18 April 2012

Community Health Centers Have Room to Improve

Story first appeared in USA Today.

Hundreds of the nation's nearly 1,200 community health centers, which serve millions of mostly poor people, fall short on key measures such as vaccinating children and helping diabetics control blood sugar, federal data show.

More than 20 million sought care at the non-profit, mostly privately run centers last year — double the number a decade ago. The centers are poised to take an even more central role in the U.S. health system if the President's health law is upheld, because it would give 30 million people health coverage starting in 2014.

A Kaiser Health News-USA TODAY analysis of 2010 health center data showed:

•Centers in the South generally performed worse than those in New England, the Midwest and California
•Nearly 75% of the centers performed significantly worse — at least 10% below the national average — in screening women for cervical cancer. The national average reflects the care of all Americans.
•About 73% performed significantly below average in helping diabetics maintain their blood sugar levels.
•Roughly 28% performed significantly below average for immunizing two-year-olds.

The overall quality is good, but there is clearly room to improve.

Consumer advocates worry about the implications for patients. There are so many uninsured for whom the community health centers are one of the few places where they can go for primary care.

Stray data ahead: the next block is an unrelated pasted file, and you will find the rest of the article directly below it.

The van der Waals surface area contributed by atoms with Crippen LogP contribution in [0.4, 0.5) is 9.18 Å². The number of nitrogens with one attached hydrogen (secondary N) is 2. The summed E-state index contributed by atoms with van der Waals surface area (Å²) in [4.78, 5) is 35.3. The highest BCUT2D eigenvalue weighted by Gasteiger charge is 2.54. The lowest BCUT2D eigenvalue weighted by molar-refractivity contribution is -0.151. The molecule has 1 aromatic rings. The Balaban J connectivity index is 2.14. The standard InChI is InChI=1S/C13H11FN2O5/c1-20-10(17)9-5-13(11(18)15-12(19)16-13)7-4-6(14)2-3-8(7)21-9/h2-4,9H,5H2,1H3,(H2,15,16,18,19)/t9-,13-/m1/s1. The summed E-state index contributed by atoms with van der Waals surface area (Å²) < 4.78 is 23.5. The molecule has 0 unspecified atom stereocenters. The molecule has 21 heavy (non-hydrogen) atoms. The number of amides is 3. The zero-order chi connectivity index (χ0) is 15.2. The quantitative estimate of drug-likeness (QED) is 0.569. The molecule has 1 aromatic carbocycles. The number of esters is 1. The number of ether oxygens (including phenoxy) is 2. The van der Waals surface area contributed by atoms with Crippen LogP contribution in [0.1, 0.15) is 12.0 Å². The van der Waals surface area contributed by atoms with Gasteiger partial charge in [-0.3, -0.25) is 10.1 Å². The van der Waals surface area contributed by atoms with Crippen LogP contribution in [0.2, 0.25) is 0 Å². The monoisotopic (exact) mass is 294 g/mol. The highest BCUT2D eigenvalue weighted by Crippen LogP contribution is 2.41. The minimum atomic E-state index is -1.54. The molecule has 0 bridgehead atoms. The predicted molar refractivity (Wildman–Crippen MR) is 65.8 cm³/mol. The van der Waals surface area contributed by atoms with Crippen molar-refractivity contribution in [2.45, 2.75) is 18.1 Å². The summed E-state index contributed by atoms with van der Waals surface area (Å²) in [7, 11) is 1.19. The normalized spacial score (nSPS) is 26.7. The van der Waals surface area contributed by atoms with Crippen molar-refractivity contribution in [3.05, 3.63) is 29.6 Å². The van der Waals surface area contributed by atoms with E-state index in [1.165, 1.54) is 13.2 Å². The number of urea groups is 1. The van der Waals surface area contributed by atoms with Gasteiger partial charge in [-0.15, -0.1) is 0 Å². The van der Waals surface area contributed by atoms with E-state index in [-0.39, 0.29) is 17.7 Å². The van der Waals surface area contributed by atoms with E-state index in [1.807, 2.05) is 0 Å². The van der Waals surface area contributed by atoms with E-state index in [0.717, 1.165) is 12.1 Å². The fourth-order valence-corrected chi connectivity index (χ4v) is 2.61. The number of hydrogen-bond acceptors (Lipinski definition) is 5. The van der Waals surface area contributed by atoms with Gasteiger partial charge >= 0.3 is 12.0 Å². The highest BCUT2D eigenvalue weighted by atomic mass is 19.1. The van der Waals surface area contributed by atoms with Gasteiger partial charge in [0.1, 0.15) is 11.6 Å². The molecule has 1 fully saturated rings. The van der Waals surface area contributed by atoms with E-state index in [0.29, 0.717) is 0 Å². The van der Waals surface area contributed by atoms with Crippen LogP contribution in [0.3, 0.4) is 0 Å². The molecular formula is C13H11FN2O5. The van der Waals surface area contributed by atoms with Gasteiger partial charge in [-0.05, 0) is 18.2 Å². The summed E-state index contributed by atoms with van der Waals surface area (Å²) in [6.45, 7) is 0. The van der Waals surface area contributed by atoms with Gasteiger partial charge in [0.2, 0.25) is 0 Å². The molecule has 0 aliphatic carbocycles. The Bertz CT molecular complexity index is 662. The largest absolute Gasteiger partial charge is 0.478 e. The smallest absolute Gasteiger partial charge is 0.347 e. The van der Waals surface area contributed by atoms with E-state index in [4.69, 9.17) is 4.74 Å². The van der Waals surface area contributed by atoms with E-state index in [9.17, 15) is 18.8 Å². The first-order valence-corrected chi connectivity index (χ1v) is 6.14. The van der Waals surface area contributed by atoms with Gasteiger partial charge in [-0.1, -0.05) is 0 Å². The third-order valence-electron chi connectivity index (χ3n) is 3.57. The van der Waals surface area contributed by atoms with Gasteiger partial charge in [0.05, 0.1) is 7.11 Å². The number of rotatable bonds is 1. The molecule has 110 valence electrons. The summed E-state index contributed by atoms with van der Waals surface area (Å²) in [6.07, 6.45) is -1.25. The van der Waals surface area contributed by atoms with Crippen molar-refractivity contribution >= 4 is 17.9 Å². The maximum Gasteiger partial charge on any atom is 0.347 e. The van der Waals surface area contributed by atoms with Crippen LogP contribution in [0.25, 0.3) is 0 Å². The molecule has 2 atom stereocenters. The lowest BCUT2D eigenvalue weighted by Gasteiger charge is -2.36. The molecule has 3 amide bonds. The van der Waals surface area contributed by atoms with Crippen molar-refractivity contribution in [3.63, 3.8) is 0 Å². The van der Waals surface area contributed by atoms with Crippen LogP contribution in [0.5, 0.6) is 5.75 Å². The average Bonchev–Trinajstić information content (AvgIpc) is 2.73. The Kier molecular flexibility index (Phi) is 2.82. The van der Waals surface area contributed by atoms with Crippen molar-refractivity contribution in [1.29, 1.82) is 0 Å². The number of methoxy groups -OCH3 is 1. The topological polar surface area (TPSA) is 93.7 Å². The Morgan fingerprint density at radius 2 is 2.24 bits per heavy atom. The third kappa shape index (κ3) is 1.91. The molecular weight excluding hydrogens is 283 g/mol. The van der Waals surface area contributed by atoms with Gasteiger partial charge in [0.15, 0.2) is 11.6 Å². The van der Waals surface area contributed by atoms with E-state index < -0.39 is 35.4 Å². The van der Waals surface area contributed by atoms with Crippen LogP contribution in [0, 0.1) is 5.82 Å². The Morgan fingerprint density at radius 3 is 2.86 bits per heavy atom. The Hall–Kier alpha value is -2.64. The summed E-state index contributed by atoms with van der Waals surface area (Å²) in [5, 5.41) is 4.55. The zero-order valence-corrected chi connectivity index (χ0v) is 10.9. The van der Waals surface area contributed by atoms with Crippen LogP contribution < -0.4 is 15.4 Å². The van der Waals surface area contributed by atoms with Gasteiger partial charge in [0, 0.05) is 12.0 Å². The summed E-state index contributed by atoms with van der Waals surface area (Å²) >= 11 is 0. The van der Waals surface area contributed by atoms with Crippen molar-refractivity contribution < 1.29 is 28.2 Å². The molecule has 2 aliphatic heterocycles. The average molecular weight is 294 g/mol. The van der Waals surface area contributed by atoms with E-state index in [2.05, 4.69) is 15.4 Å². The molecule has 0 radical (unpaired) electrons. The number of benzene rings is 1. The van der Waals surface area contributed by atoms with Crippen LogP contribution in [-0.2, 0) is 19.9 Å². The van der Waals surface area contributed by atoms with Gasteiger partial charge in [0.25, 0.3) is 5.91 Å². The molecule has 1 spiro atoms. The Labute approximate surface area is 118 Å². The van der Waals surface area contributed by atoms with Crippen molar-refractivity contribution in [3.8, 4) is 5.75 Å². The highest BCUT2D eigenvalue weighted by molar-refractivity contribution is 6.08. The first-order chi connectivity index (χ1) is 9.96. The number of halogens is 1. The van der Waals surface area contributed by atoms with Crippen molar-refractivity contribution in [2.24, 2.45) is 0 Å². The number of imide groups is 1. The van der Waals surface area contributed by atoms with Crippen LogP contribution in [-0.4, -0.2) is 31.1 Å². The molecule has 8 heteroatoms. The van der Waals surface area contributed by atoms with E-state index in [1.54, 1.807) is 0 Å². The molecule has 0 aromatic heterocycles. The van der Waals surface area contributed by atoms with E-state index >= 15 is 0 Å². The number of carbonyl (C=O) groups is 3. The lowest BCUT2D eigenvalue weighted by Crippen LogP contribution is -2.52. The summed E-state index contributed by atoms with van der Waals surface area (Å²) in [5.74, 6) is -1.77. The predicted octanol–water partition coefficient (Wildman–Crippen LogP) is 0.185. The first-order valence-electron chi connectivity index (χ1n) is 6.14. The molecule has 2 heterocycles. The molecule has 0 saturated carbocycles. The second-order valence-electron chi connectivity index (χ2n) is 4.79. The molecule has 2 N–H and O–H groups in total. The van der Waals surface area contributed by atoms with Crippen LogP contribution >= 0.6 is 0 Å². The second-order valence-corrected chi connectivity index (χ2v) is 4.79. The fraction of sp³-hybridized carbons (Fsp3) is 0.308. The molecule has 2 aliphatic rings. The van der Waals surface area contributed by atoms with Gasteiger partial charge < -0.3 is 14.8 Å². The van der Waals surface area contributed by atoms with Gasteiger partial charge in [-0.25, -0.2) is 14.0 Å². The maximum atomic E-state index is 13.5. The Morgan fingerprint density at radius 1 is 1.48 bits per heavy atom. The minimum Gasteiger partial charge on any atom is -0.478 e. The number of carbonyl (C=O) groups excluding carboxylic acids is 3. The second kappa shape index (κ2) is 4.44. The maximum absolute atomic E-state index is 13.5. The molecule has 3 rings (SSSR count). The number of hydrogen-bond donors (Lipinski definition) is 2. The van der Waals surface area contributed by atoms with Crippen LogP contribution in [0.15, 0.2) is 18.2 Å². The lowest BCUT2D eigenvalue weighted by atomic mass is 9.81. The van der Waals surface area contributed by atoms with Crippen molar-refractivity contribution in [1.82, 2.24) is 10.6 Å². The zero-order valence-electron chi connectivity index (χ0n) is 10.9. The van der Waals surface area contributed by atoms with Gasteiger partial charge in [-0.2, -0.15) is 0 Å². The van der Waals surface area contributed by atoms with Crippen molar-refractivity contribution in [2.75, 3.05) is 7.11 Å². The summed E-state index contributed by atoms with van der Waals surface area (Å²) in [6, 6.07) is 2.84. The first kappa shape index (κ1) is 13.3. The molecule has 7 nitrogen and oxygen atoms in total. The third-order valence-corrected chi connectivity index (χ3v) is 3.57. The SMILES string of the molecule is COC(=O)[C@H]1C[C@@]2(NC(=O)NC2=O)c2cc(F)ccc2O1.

A top health official in the Clinton administration, says community health centers have had a good reputation for providing quality care. If some centers are failing to provide a certain level of care, that needs to be corrected.

Some centers do better than the national average in certain areas. For instance, three out of four centers performed significantly better in helping hypertensive patients keep their blood pressure under control, and more than four in 10 do significantly better in making sure women get timely prenatal care.

The centers face greater challenges than the average doctor's office because their patients are nearly six times as likely to be poor, more than twice as likely to be uninsured and nearly three times as likely to be on Medicaid, the state-federal health insurance program for the poor.

Those that treat large numbers of migrant workers and the homeless also tend to have worse outcomes because their patients face more challenges.

The centers have been required to report data to the federal government since 2008 on six performance measures, including how well they care for their patients with diabetes and high blood pressure, screening rates for cervical cancer, vaccination rates for children, provision of timely prenatal care and rates of low birth-weight babies.

Georgia was the only state to rank near the bottom on four of the six performance measures the federal government collects from clinics. Four other states — Louisiana, Virginia, Kansas and Kentucky — ranked near the bottom for three measures. However, it should not be a surprise that patients at Georgia's 27 health centers fare worse, given the state's high levels of obesity and diabetes.

But there were bright spots, even in Georgia: Albany Area Primary Health Care, a center with 11 clinic sites in southern Georgia, keeps more than 80% of its diabetics' blood sugar under control.

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